Yet it is.
Gort is the winning artist of the 2017 Tulip Time Festival Poster Competition. Her piece, "Playful Time," was selected from a total of 108 works by 55 regional artists.
"We were so drawn to this painting," said Susan Zalnis, marketing and public relations manager, Tulip Time. "I think a lot of it was the colors. It had a freshness to it. We're always looking for something different."
Originally a student of business, Gort returned to school when she was 28 years old. With her second child recently born and her husband launching an accounting firm, she took her four-year degree two classes at a time. Eight years later, Gort was a graduate of Kendall College of Art and Design.
"I remember driving past the school and seeing students with their art and thinking: I have to do this," she said. The decision was pivotal—a 180 from all the moments she brushed her passion for art aside because she was afraid of failing.
Upon graduating, Gort worked in interior design, painting in her free time. A friend once told her: "You'll never sell art. It'll just be a hobby."
Gort set out to prove her wrong.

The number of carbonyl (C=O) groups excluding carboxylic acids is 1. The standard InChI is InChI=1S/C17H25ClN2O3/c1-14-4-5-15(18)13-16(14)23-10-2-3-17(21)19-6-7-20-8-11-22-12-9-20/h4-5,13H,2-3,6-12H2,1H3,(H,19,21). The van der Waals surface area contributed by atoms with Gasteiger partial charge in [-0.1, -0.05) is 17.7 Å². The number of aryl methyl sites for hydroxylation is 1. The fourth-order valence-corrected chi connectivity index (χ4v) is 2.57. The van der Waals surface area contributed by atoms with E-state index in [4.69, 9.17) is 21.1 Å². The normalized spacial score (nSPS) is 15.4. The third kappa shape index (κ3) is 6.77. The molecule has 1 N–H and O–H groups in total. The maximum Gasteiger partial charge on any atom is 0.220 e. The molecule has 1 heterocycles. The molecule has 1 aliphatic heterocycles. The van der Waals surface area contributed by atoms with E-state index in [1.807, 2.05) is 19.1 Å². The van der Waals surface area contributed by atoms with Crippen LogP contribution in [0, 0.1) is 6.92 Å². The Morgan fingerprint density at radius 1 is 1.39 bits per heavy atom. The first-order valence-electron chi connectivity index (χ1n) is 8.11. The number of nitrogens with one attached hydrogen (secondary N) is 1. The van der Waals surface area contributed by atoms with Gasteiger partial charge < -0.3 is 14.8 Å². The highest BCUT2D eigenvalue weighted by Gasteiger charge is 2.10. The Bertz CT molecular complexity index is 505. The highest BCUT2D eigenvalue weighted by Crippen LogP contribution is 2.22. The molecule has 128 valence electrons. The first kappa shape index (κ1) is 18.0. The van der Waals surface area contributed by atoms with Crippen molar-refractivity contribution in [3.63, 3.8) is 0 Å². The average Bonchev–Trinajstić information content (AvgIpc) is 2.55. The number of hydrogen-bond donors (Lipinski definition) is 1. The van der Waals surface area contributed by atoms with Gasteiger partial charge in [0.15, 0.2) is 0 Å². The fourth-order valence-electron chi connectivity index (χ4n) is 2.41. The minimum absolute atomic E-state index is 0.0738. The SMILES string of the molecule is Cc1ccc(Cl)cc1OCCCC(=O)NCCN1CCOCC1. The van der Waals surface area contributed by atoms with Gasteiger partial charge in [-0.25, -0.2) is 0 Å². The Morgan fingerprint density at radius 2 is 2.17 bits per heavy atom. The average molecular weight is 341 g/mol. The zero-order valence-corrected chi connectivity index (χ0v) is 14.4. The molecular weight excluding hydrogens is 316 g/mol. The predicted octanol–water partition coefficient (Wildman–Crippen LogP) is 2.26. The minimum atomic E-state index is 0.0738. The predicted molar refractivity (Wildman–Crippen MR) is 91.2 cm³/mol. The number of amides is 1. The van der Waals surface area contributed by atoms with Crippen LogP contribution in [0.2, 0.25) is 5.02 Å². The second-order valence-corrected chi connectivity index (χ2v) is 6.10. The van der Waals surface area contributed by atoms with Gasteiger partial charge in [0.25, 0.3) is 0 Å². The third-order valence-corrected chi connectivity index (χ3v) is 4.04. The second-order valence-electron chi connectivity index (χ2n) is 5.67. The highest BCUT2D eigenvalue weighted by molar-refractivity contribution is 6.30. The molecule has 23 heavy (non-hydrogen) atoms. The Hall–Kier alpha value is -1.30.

Which wasn't easy.
"As an artist, you have highs and lows," Gort said. "You just have to turn the page and move onto the next thing. When you do get knocked down, use it as energy for the next thing."
Today, Gort's paintings can be found at Lake Effect in Holland, Studio 2 in Montague, Possessions in Douglas and Frames Unlimited in Grand Rapids, Ann Arbor and Ohio. Most recently, Gort and a group of local artists started a working gallery at Zeeland Hardware and Framing, which opens to the public on February 18, 2017.
"Playful Time" will be on display along with the Top 20 original works of the competiiton at the Holland Area Arts Council from May 6 – 13, 2017, and is featured on Tulip Time posters, T-shirts, mugs and more. The merchandise is available for purchase at the Tulip Time office, from the Tulip Time online store, and at area galleries and shops.
Gort found inspiration for her winning piece from the images of dark purple tulips against creamy white tulips she captured by camera. When Gort paints, she likes to move. Rather than using an easel, she positioned the canvas on a table, spinning it as she worked. Always trying new techniques, Gort diluted the paint with thinner. She even got her blow dryer out. "Wrecked that," she said. The result, however, was the playful vibrancy of Tulip Time she strived for. With the indigo petals complemented by soft tones of water, sky and foliage, the peace exudes both joy and tranquility.
"I want people to feel drawn to it," Gort said.
"I love to sell my paintings, because I love to see where they're going."